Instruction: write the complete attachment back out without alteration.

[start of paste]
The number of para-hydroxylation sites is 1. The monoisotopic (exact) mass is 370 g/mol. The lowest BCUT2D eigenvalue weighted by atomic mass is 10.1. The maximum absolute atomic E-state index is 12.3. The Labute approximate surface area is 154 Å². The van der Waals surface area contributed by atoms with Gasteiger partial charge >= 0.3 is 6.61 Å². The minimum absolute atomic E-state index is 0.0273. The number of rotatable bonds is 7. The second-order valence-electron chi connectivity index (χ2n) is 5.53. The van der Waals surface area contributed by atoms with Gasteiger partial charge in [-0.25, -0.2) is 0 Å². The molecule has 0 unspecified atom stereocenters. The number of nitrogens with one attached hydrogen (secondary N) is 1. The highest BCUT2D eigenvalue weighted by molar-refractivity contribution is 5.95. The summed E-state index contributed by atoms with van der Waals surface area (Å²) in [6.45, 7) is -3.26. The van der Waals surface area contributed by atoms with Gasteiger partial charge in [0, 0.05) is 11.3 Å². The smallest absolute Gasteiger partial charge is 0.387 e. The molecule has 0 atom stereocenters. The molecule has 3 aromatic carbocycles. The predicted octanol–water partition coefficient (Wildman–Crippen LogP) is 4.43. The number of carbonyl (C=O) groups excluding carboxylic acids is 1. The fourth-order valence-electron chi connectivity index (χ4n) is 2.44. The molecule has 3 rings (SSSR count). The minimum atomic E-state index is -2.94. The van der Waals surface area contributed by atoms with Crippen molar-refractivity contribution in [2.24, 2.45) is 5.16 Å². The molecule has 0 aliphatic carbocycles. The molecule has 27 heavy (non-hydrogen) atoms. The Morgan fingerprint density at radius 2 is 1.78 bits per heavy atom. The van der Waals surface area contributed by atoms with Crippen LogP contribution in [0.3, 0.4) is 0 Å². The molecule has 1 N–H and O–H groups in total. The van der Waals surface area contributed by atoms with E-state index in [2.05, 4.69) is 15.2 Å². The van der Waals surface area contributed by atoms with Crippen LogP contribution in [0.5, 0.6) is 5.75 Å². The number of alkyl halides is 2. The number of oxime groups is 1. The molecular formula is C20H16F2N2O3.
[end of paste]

The number of para-hydroxylation sites is 1. The monoisotopic (exact) mass is 370 g/mol. The lowest BCUT2D eigenvalue weighted by atomic mass is 10.1. The maximum absolute atomic E-state index is 12.3. The Labute approximate surface area is 154 Å². The van der Waals surface area contributed by atoms with Gasteiger partial charge >= 0.3 is 6.61 Å². The minimum absolute atomic E-state index is 0.0273. The number of rotatable bonds is 7. The second-order valence-electron chi connectivity index (χ2n) is 5.53. The van der Waals surface area contributed by atoms with Gasteiger partial charge in [-0.25, -0.2) is 0 Å². The molecule has 0 unspecified atom stereocenters. The number of nitrogens with one attached hydrogen (secondary N) is 1. The highest BCUT2D eigenvalue weighted by molar-refractivity contribution is 5.95. The summed E-state index contributed by atoms with van der Waals surface area (Å²) in [6.45, 7) is -3.26. The van der Waals surface area contributed by atoms with Gasteiger partial charge in [0, 0.05) is 11.3 Å². The smallest absolute Gasteiger partial charge is 0.387 e. The molecule has 0 atom stereocenters. The molecule has 3 aromatic carbocycles. The predicted octanol–water partition coefficient (Wildman–Crippen LogP) is 4.43. The number of carbonyl (C=O) groups excluding carboxylic acids is 1. The fourth-order valence-electron chi connectivity index (χ4n) is 2.44. The molecule has 3 rings (SSSR count). The minimum atomic E-state index is -2.94. The van der Waals surface area contributed by atoms with Crippen molar-refractivity contribution in [2.24, 2.45) is 5.16 Å². The molecule has 0 aliphatic carbocycles. The molecule has 27 heavy (non-hydrogen) atoms. The Morgan fingerprint density at radius 2 is 1.78 bits per heavy atom. The van der Waals surface area contributed by atoms with Crippen LogP contribution in [0.3, 0.4) is 0 Å². The molecule has 1 N–H and O–H groups in total. The van der Waals surface area contributed by atoms with E-state index in [2.05, 4.69) is 15.2 Å². The van der Waals surface area contributed by atoms with Crippen LogP contribution in [0.5, 0.6) is 5.75 Å². The number of alkyl halides is 2. The number of oxime groups is 1. The molecular formula is C20H16F2N2O3.